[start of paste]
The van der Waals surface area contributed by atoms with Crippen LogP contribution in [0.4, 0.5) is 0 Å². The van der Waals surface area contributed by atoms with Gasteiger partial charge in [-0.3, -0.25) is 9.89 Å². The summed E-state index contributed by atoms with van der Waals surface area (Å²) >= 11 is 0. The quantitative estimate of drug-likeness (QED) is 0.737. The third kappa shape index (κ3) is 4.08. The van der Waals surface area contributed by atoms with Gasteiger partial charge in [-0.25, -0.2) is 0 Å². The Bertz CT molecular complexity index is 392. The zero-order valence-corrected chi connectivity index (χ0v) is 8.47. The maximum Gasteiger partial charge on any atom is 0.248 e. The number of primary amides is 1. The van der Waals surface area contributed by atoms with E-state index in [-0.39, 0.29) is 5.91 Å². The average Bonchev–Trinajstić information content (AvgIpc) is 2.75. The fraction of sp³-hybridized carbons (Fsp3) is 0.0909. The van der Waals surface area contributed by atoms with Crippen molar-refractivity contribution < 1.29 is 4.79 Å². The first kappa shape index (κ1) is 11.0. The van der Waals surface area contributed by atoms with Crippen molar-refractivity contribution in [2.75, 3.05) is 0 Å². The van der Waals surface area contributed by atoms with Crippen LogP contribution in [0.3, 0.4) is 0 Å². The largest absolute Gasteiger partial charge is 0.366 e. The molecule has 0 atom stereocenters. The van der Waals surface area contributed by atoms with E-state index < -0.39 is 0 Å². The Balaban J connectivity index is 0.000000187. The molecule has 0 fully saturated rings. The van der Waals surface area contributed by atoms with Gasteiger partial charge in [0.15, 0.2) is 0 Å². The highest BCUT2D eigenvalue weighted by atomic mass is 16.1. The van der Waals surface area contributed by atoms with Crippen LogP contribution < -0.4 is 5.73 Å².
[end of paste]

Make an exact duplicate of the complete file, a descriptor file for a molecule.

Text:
The van der Waals surface area contributed by atoms with Crippen LogP contribution in [0.4, 0.5) is 0 Å². The van der Waals surface area contributed by atoms with Gasteiger partial charge in [-0.3, -0.25) is 9.89 Å². The summed E-state index contributed by atoms with van der Waals surface area (Å²) >= 11 is 0. The quantitative estimate of drug-likeness (QED) is 0.737. The third kappa shape index (κ3) is 4.08. The van der Waals surface area contributed by atoms with Gasteiger partial charge in [-0.25, -0.2) is 0 Å². The Bertz CT molecular complexity index is 392. The zero-order valence-corrected chi connectivity index (χ0v) is 8.47. The maximum Gasteiger partial charge on any atom is 0.248 e. The number of primary amides is 1. The van der Waals surface area contributed by atoms with E-state index in [-0.39, 0.29) is 5.91 Å². The average Bonchev–Trinajstić information content (AvgIpc) is 2.75. The fraction of sp³-hybridized carbons (Fsp3) is 0.0909. The van der Waals surface area contributed by atoms with Crippen molar-refractivity contribution < 1.29 is 4.79 Å². The first kappa shape index (κ1) is 11.0. The van der Waals surface area contributed by atoms with Crippen molar-refractivity contribution in [2.75, 3.05) is 0 Å². The van der Waals surface area contributed by atoms with Crippen LogP contribution in [0.3, 0.4) is 0 Å². The largest absolute Gasteiger partial charge is 0.366 e. The molecule has 0 atom stereocenters. The van der Waals surface area contributed by atoms with E-state index < -0.39 is 0 Å². The Balaban J connectivity index is 0.000000187. The molecule has 0 fully saturated rings. The van der Waals surface area contributed by atoms with Gasteiger partial charge in [0.15, 0.2) is 0 Å². The highest BCUT2D eigenvalue weighted by atomic mass is 16.1. The van der Waals surface area contributed by atoms with Crippen LogP contribution < -0.4 is 5.73 Å².